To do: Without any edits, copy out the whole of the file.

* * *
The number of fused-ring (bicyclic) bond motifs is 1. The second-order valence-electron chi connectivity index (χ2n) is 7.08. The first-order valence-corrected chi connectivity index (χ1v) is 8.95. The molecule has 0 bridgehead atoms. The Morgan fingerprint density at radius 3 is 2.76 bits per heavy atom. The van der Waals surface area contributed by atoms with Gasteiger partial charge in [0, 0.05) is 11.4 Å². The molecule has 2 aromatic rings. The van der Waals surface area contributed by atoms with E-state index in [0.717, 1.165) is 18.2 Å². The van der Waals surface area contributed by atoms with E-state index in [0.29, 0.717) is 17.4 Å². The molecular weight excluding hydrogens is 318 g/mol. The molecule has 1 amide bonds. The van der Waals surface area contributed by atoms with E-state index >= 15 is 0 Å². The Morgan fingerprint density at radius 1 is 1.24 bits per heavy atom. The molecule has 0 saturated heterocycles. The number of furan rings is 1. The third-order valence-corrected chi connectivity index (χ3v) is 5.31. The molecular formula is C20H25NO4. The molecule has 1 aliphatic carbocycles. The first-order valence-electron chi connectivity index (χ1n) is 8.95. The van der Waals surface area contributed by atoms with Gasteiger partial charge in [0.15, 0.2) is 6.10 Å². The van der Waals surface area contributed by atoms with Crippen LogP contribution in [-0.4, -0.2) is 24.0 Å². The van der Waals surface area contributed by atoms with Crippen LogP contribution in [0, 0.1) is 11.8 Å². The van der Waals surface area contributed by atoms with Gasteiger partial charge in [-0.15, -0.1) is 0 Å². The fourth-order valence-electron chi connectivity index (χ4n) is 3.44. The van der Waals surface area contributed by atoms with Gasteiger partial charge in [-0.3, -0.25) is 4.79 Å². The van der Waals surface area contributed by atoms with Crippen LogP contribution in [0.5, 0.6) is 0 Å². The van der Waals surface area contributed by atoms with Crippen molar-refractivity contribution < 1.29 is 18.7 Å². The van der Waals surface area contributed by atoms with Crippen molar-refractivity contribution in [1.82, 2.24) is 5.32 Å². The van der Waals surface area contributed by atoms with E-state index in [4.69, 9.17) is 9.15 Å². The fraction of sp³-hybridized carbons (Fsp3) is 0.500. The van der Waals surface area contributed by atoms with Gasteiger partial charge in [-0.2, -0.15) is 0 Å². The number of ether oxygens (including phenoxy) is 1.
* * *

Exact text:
The number of fused-ring (bicyclic) bond motifs is 1. The second-order valence-electron chi connectivity index (χ2n) is 7.08. The first-order valence-corrected chi connectivity index (χ1v) is 8.95. The molecule has 0 bridgehead atoms. The Morgan fingerprint density at radius 3 is 2.76 bits per heavy atom. The van der Waals surface area contributed by atoms with Gasteiger partial charge in [0, 0.05) is 11.4 Å². The molecule has 2 aromatic rings. The van der Waals surface area contributed by atoms with E-state index in [0.717, 1.165) is 18.2 Å². The van der Waals surface area contributed by atoms with E-state index in [0.29, 0.717) is 17.4 Å². The molecular weight excluding hydrogens is 318 g/mol. The molecule has 1 amide bonds. The van der Waals surface area contributed by atoms with E-state index >= 15 is 0 Å². The Morgan fingerprint density at radius 1 is 1.24 bits per heavy atom. The molecule has 0 saturated heterocycles. The number of furan rings is 1. The third-order valence-corrected chi connectivity index (χ3v) is 5.31. The molecular formula is C20H25NO4. The molecule has 1 aliphatic carbocycles. The first-order valence-electron chi connectivity index (χ1n) is 8.95. The van der Waals surface area contributed by atoms with Gasteiger partial charge in [0.15, 0.2) is 6.10 Å². The van der Waals surface area contributed by atoms with Crippen LogP contribution in [-0.4, -0.2) is 24.0 Å². The van der Waals surface area contributed by atoms with Crippen LogP contribution in [0, 0.1) is 11.8 Å². The van der Waals surface area contributed by atoms with Gasteiger partial charge in [-0.15, -0.1) is 0 Å². The fourth-order valence-electron chi connectivity index (χ4n) is 3.44. The van der Waals surface area contributed by atoms with Gasteiger partial charge in [-0.3, -0.25) is 4.79 Å². The van der Waals surface area contributed by atoms with Crippen LogP contribution in [0.5, 0.6) is 0 Å². The van der Waals surface area contributed by atoms with Crippen molar-refractivity contribution < 1.29 is 18.7 Å². The van der Waals surface area contributed by atoms with Crippen molar-refractivity contribution in [1.82, 2.24) is 5.32 Å². The van der Waals surface area contributed by atoms with E-state index in [4.69, 9.17) is 9.15 Å². The fraction of sp³-hybridized carbons (Fsp3) is 0.500. The van der Waals surface area contributed by atoms with Gasteiger partial charge in [-0.2, -0.15) is 0 Å². The number of ether oxygens (including phenoxy) is 1.